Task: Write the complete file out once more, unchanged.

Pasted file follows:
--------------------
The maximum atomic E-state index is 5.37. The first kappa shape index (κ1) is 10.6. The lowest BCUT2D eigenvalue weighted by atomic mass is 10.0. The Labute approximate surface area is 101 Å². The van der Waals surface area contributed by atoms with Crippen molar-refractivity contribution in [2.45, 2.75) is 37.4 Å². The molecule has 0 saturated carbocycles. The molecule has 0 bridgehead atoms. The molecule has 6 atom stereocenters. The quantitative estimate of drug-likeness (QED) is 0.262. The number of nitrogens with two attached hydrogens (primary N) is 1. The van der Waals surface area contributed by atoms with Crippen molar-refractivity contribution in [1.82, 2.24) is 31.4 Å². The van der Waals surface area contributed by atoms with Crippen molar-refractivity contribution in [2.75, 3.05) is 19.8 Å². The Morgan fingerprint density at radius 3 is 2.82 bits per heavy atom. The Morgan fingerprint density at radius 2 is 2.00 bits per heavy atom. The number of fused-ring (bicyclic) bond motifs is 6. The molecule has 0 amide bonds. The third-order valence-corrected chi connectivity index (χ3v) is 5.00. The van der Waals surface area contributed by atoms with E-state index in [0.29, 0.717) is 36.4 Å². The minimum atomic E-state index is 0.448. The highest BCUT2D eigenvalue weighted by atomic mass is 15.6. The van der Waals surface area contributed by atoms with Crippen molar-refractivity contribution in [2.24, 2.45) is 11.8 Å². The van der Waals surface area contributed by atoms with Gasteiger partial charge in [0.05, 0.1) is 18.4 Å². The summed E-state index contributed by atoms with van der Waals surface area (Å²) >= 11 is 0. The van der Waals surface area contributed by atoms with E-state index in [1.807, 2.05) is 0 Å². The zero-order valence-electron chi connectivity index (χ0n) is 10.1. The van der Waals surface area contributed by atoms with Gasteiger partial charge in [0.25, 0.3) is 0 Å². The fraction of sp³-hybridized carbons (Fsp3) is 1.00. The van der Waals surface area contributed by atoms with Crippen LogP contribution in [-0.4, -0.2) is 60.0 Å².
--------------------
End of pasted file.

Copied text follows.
The maximum atomic E-state index is 5.37. The first kappa shape index (κ1) is 10.6. The lowest BCUT2D eigenvalue weighted by atomic mass is 10.0. The Labute approximate surface area is 101 Å². The van der Waals surface area contributed by atoms with Crippen molar-refractivity contribution in [2.45, 2.75) is 37.4 Å². The molecule has 0 saturated carbocycles. The molecule has 0 bridgehead atoms. The molecule has 6 atom stereocenters. The quantitative estimate of drug-likeness (QED) is 0.262. The number of nitrogens with two attached hydrogens (primary N) is 1. The van der Waals surface area contributed by atoms with Crippen molar-refractivity contribution in [1.82, 2.24) is 31.4 Å². The van der Waals surface area contributed by atoms with Crippen molar-refractivity contribution in [2.75, 3.05) is 19.8 Å². The Morgan fingerprint density at radius 3 is 2.82 bits per heavy atom. The Morgan fingerprint density at radius 2 is 2.00 bits per heavy atom. The number of fused-ring (bicyclic) bond motifs is 6. The molecule has 0 amide bonds. The third-order valence-corrected chi connectivity index (χ3v) is 5.00. The van der Waals surface area contributed by atoms with E-state index in [0.29, 0.717) is 36.4 Å². The minimum atomic E-state index is 0.448. The highest BCUT2D eigenvalue weighted by atomic mass is 15.6. The van der Waals surface area contributed by atoms with Crippen molar-refractivity contribution in [2.24, 2.45) is 11.8 Å². The van der Waals surface area contributed by atoms with Gasteiger partial charge in [0.05, 0.1) is 18.4 Å². The summed E-state index contributed by atoms with van der Waals surface area (Å²) >= 11 is 0. The van der Waals surface area contributed by atoms with E-state index in [1.807, 2.05) is 0 Å². The zero-order valence-electron chi connectivity index (χ0n) is 10.1. The van der Waals surface area contributed by atoms with Gasteiger partial charge in [0.25, 0.3) is 0 Å². The fraction of sp³-hybridized carbons (Fsp3) is 1.00. The van der Waals surface area contributed by atoms with Crippen LogP contribution in [-0.4, -0.2) is 60.0 Å².